In addition to applicator 71, screening system 53 includes a secondary processing unit 78 which add overall controls in connection with accepting exhibit 20a, rotating rollers 62, 63, 66 and 67, injecting reagent 74 and performing the threat residue analysis. Screening system 53 further includes an imaging bed 83 and an image scanner 86. Image scanner 86 is preferably in the form of an optical explosive detection sensor which unobtrusively measures explosive contamination from a secondary source, e.g., sampling media sheets 59 and 60. For example, screening system 53 could employ spatially resolved detection that utilizes photoluminescent polymers/copolymers or other color change, luminescent or fluorescent techniques to detect threat residue. Finally, screening system 53 is shown to include a number of rollers/guides 89-92 which ensure that sampling media sheets 59 and 60 are properly guided from new media rolls 62 and 63 to used media rolls 66 and 67.

Reference will now be made to FIG. 4 in describing a preferred method of operation of security and screening system 2. As noted above, a threat level is initially established for screening system 2 at information booth 4 or, remotely through communication link 9. As shown in step 109, the threat level preferably establishes a sensitivity level for screening system 2. More specifically, during a low threat level, screening system 2 will employ a low detection threshold in order to provide a high throughput rate. However, during a high threat level, screening system 2 will set a high screening threshold or increased sensitivity in order to increase the likelihood of detecting any and all potential threats passing through entrance 2. Setting a higher screening threshold decreases throughput times and increases screening time. However, as will be discussed more fully below, screening system 2 includes various systems to mitigate a loss of throughput due to increased sensitivity. In any event, screening system 2 initially receives an exhibit 20a having a sample surface in step 112. Upon receipt of an exhibit, a trace sample is collected in step 114. More specifically, sample media sheets 59 and 60 are brought into contact with the exhibit to obtain a trace sample. The trace sample is then analyzed in step 117.

During analysis, chemicals (reagent 74) are applied to the trace sample in step 120, and secondary processes, such as heated drying, are optionally conducted in step 123 before the trace sample is scanned in step 127 to obtain a scanned image of the trace sample. Reference can be made to co-pending U.S. patent application Ser. No. 11/525,344 entitled “System and Method For Optimization of Trace Chemical Sample Collection and Analysis in Personnel Screening and Security Systems” filed on Sep. 22, 2006, which is incorporated herein by reference, for a detailed explanation of one preferred form of threat analysis system. However, in short, the scanned image of the trace sample is then subjected to a filtering, processing and analysis step 130 which generates a scaled risk indicator in step 134. Processing of the scanned image can include serial and/or parallel processing depending upon a particular designed sensitivity level and throughput. The scaled risk indicator is employed to determine whether the trace sample contains a threat residue.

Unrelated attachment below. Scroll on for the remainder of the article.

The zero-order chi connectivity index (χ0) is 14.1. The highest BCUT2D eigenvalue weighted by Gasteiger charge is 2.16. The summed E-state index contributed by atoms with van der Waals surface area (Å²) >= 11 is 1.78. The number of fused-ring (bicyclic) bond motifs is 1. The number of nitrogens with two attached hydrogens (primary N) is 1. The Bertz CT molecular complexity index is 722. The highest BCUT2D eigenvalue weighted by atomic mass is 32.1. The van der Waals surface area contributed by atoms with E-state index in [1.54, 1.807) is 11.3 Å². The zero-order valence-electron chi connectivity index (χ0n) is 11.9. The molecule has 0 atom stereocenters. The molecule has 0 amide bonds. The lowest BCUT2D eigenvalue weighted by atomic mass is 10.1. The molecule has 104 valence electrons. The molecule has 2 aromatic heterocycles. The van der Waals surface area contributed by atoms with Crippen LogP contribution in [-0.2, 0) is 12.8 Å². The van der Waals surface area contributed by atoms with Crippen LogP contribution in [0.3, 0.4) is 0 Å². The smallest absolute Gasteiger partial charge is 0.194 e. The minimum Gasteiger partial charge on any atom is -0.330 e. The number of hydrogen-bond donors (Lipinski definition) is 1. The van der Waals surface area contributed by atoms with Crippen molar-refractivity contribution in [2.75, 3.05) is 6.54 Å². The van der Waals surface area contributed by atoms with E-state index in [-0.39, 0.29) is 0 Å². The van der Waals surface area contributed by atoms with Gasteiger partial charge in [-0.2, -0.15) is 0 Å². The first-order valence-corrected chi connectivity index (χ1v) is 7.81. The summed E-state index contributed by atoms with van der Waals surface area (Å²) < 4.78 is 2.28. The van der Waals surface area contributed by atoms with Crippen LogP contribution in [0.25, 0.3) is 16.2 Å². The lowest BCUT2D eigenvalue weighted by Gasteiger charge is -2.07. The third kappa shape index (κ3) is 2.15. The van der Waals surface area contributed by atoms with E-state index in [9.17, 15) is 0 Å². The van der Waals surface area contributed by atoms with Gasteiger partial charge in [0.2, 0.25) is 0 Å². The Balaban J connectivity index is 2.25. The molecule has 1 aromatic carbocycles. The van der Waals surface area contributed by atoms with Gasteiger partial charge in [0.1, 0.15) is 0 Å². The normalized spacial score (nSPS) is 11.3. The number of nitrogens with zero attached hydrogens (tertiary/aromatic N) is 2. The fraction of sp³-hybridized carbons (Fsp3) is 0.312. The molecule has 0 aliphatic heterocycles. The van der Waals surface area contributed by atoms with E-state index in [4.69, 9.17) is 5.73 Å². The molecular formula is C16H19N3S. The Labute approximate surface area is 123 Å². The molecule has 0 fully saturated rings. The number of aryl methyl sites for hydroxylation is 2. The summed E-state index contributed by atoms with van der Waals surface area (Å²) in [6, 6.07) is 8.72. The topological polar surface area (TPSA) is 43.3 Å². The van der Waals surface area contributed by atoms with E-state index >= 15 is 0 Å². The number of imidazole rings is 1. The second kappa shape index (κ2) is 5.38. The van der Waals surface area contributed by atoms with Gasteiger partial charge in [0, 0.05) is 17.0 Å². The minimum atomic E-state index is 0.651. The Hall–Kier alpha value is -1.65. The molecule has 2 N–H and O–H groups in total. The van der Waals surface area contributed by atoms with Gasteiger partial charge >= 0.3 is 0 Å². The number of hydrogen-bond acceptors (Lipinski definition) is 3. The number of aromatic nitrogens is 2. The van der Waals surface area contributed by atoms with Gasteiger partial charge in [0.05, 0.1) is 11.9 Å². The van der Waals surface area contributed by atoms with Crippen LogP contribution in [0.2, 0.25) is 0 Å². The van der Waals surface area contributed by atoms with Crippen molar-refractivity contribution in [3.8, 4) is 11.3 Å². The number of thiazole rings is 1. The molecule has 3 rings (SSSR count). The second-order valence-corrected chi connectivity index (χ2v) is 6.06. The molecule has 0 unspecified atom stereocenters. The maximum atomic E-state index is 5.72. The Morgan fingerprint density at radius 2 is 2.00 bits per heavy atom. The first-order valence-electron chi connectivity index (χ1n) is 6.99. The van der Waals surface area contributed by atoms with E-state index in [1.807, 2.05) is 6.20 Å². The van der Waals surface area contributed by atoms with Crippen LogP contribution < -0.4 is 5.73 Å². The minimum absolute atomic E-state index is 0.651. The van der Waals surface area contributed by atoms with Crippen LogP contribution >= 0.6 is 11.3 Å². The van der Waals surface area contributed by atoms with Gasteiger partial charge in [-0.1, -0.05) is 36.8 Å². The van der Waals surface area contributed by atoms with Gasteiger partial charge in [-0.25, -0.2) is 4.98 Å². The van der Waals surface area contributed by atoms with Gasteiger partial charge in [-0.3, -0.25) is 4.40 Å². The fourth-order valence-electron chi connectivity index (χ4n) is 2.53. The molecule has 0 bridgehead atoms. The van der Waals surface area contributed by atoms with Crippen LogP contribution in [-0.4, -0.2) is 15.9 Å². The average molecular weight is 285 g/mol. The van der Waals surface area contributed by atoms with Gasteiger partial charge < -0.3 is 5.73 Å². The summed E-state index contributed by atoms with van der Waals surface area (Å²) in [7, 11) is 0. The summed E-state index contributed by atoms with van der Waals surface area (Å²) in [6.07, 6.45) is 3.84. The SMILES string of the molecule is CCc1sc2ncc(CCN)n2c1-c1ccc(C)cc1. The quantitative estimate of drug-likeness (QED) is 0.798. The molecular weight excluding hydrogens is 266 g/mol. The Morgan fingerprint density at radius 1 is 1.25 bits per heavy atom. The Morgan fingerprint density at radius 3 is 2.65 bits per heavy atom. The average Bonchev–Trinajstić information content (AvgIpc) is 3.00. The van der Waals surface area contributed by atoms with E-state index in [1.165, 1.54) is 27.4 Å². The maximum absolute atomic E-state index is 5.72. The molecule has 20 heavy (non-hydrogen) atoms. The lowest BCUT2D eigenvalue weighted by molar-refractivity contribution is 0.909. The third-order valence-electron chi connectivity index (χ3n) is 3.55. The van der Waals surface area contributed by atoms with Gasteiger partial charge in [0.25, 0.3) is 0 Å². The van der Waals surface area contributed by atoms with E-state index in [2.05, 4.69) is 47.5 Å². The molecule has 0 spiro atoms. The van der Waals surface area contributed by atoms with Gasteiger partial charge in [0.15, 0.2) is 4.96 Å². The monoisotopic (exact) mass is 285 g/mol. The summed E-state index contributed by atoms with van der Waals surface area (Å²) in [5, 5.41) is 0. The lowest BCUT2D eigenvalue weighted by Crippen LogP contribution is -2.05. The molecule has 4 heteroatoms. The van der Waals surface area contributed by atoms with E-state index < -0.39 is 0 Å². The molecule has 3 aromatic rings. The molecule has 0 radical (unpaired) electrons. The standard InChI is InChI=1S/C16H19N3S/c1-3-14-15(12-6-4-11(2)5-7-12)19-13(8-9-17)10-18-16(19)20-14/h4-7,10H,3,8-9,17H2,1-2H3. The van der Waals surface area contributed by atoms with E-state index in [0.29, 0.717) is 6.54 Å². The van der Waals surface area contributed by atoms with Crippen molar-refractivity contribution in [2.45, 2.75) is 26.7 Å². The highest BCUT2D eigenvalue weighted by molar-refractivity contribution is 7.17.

At this point, it should be noted that analysis portion 117, depending upon the established threat level and, optionally, time of day, e.g. rush hour, will collect images from ID portion 29 in step 135 and establish a date/time stamp for each trace sample in step 139. More specifically, during rush hour and other high volume times, an image and date/time stamp is collected for each exhibit passing into screening system 53. The scaled risk indicator obtained in step 134, the image obtained in step 138 and date/time stamp collected in step 139 are stored in a memory or buffer 143 for later evaluation. With this arrangement, screening system 2 can ensure a high throughput even during times of high passenger volume and high sensitivity. After the high passenger volume has subsided, buffer 143 is evaluated for any potential threat indicators. Any trace samples containing a threat indicator are correlated with a particular exhibit, image and date/time stamp and passed on for further security actions. Alternatively, during times of high passenger volume, sample media could be stored on a buffer roll (not shown) for subsequent forensic evaluation when processing demands are lower. During all other times, analysis portion 117 provides real time analysis on the trace samples.

If analysis portion 117 reveals no threat indicator on the trace sample, information is passed to a data storage step 145. If a data storage flag is set high, information is stored for a preset time period in step 146. That is, the information is preferably passed onto a data storage device (not shown) and stored for a predetermined time period. If the data storage flag is set low, the information is simply erased at 147. Conversely, if analysis portion 117 signals a detection event 160, i.e., determines the presence of a threat indicator, data associated with the detection event is stored in step 153, an alarm is set and security actions are executed in step 154. More specifically, as best shown in FIG. 5, in the event detection system 53 identifies a detection event 160, data capture and video is saved for a time period T. Time period T represents a period of time before and after the detected event. In this manner, security personnel are provided with additional help in determining who and what may have triggered security system 2. By only storing the data related to a sensed, potential threat, storage requirements are minimized. However, if a positive threat detection is made, the invention advantageously provides for the storage of data from both before and after the screening process.